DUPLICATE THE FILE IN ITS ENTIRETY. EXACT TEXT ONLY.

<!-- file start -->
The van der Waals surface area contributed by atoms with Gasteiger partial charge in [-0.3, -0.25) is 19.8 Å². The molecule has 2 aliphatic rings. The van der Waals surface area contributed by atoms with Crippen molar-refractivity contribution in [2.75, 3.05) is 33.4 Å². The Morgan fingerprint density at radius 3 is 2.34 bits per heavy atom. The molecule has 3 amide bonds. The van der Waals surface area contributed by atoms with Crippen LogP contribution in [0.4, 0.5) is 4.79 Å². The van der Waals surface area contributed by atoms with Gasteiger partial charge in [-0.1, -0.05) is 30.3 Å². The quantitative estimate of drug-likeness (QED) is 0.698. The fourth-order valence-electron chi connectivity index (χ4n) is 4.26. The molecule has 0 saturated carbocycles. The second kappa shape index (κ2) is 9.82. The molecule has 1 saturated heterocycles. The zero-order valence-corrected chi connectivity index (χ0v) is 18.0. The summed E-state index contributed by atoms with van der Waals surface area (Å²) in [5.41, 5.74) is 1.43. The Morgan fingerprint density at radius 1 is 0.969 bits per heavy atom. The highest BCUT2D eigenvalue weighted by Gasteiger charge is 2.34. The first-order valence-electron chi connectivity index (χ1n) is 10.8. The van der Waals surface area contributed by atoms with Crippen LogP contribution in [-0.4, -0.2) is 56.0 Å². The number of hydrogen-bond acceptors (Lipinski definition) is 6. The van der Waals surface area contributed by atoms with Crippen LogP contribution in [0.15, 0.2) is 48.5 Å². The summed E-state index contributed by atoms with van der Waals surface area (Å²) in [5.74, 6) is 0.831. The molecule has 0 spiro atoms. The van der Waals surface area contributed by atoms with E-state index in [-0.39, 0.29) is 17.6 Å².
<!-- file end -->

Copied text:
The van der Waals surface area contributed by atoms with Gasteiger partial charge in [-0.3, -0.25) is 19.8 Å². The molecule has 2 aliphatic rings. The van der Waals surface area contributed by atoms with Crippen molar-refractivity contribution in [2.75, 3.05) is 33.4 Å². The Morgan fingerprint density at radius 3 is 2.34 bits per heavy atom. The molecule has 3 amide bonds. The van der Waals surface area contributed by atoms with Crippen LogP contribution in [0.4, 0.5) is 4.79 Å². The van der Waals surface area contributed by atoms with Gasteiger partial charge in [-0.1, -0.05) is 30.3 Å². The quantitative estimate of drug-likeness (QED) is 0.698. The fourth-order valence-electron chi connectivity index (χ4n) is 4.26. The molecule has 0 saturated carbocycles. The second kappa shape index (κ2) is 9.82. The molecule has 1 saturated heterocycles. The zero-order valence-corrected chi connectivity index (χ0v) is 18.0. The summed E-state index contributed by atoms with van der Waals surface area (Å²) in [5.41, 5.74) is 1.43. The Morgan fingerprint density at radius 1 is 0.969 bits per heavy atom. The highest BCUT2D eigenvalue weighted by Gasteiger charge is 2.34. The first-order valence-electron chi connectivity index (χ1n) is 10.8. The van der Waals surface area contributed by atoms with Crippen LogP contribution in [-0.4, -0.2) is 56.0 Å². The number of hydrogen-bond acceptors (Lipinski definition) is 6. The van der Waals surface area contributed by atoms with Crippen LogP contribution in [0.15, 0.2) is 48.5 Å². The summed E-state index contributed by atoms with van der Waals surface area (Å²) in [5.74, 6) is 0.831. The molecule has 0 spiro atoms. The van der Waals surface area contributed by atoms with E-state index in [-0.39, 0.29) is 17.6 Å².